Yesterday I was reading an article from CNN online entitled “Shouting into the unfunded abyss.” Author Chadwick Matlin synthesized the writings of entrepreneur Adam Neary concerning startup funding. In his original Blog posting, Neary described several realities of entrepreneurs seeking funding:
- A lot of entrepreneurs out there are struggling to get funding.
- Random luck seems to have a lot to do with finding money
- Perhaps forming a community is part of the answer
I would be interested in hearing from you: do you think it would be a good idea to form a community of Entrepreneurs seeking funding?
By coincidence, I made a presentation on behalf of a client at the Funding Feeding Frenzy event in Chicago last week. Modeled after Shark Tank, more than 30 entrepreneurs pitched to investors in front of an audience and received advice and opinions on their fundability.
What I took away from the event is that there are many entrepreneurs seeking funding here in Chicago and according to the panels some are more fundable than others. It was really good to spend the day rubbing elbows with other entrepreneurs who are seeking funding and coping with the myriad of realities of being a startup entrepreneur. Neary originally said in his article that he felt really isolated, and I can imagine that many of the entrepreneurs that I met that day felt the same.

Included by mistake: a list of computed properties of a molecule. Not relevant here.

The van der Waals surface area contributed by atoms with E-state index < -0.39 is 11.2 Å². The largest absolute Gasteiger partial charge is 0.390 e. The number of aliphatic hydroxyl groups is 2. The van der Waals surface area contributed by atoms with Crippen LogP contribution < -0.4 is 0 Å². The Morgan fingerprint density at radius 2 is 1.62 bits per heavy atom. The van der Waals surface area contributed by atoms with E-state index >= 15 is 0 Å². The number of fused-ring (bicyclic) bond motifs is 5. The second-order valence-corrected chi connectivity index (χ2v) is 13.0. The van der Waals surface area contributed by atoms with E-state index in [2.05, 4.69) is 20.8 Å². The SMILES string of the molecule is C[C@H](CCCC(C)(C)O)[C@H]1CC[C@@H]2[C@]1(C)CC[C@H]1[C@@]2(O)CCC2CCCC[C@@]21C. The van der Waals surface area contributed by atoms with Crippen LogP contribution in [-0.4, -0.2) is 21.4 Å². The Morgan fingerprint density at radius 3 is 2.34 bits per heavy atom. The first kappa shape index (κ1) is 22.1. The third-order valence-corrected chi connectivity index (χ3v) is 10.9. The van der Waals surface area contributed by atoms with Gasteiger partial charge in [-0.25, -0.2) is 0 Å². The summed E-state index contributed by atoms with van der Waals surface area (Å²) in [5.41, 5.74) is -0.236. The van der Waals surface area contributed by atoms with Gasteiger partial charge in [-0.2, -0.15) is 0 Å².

Neary recounted that he solved the problem of isolation by moving into a communal workspace where he worked side by side with entrepreneurs. He also profited by their contacts, because when a venture capitalist visited with a neighbor of his in the workspace, they visited him as well. Eventually, he did find financing for his startup. The article inferred but did not say right out that it was as a result of locating his company in the communal workspace.
I think that there may be something of value in the idea of a community for entrepreneurs that are unfunded. Apart from there being a lot of unfunded entrepreneurs out there, it could be a way to begin helping each other through the difficulties of finding funding for their new enterprise.